UBC Theses and Dissertations
Fatigue mitigation for position controlled floating offshore wind turbines Saunders, Brendan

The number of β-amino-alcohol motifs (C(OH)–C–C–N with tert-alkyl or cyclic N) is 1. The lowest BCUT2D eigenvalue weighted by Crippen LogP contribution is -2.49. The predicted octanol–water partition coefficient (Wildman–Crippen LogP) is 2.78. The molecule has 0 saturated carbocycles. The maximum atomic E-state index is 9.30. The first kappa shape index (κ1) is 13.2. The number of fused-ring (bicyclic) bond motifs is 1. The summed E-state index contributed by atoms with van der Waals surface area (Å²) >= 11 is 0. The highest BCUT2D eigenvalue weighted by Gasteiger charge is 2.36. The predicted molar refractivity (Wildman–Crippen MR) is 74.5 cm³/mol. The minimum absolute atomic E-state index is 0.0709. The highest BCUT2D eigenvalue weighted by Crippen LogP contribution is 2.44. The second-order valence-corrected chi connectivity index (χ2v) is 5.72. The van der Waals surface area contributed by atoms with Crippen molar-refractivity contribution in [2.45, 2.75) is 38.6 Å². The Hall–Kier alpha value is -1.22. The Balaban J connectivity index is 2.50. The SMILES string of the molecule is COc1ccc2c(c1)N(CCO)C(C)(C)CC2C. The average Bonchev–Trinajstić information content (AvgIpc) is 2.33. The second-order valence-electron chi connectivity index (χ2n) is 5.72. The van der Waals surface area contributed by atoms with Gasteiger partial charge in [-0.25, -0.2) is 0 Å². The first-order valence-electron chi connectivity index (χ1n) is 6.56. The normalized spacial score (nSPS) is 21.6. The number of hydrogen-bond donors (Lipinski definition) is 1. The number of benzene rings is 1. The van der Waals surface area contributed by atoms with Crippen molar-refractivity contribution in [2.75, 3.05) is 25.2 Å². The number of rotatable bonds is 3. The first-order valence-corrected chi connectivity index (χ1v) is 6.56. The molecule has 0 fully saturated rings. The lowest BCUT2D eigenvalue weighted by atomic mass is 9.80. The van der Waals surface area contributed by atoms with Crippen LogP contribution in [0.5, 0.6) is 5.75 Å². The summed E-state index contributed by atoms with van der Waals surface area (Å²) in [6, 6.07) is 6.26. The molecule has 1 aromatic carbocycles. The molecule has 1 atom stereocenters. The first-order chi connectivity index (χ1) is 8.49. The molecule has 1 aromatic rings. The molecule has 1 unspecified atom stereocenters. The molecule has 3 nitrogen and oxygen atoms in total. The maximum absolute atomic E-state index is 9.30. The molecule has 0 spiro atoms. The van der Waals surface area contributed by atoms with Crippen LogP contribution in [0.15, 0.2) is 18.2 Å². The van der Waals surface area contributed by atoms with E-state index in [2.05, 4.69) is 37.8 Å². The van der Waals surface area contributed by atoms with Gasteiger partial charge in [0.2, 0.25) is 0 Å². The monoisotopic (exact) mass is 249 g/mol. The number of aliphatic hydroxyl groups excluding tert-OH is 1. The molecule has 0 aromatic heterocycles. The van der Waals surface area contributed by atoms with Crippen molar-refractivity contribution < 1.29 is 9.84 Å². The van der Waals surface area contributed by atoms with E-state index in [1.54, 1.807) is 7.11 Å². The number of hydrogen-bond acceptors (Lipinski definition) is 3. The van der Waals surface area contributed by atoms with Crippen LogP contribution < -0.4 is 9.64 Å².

Improving the efficiency of electricity generation is an important component of reducing the cost of electricity. When using wind turbines to generate power, grouping them together results in losses in efficiency due to the wake effect. In order to counter those losses, it has been proposed that wind turbines in a floating offshore wind farm be dynamically repositioned to reduce wake interactions between turbines. However, this relocation strategy has raised concerns that fatigue may be increased. In response to these concerns, this thesis investigates the changes in lifetime fatigue at the tower base caused by adding position control to a Floating Offshore Wind Turbine (FOWT). The primary goal of this thesis is to answer the questions of how much the fatigue damage changes and how much the fatigue can be reduced. Building on previous works, a position controller is designed as a Proportional-Derivative (PD) controller which adjusts nacelle yaw in order to position the turbine in the crosswind direction. Then, the controller is tested with simulations in order to assess how the fatigue changes with its inclusion. Based on these results, a fatigue reducing controller is designed. This controller uses the Linear Quadratic Regulator (LQR) structure with the states in the model chosen based on the fatigue results of the position controller. Finally, the system with both position control and fatigue reduction is tested using the same environmental conditions as the position controller. When analyzing the effectiveness of the controllers with respect to fatigue, the results are compared to a baseline controller that has been designed for power capture. The results indicate that further tuning of the position controller is needed to improve station keeping, however, the controller is still reasonably successful at maintaining steady-state position. The position control goal also does not have a substantial impact on fatigue, but increases were noted in the side-to-side direction at the tower base. The fatigue controller shows success in reducing the increase in side-to-side fatigue. As well, the fatigue controller reduced lifetime fore-aft fatigue at the tower base by between 37 and 43 percent compared to the baseline.
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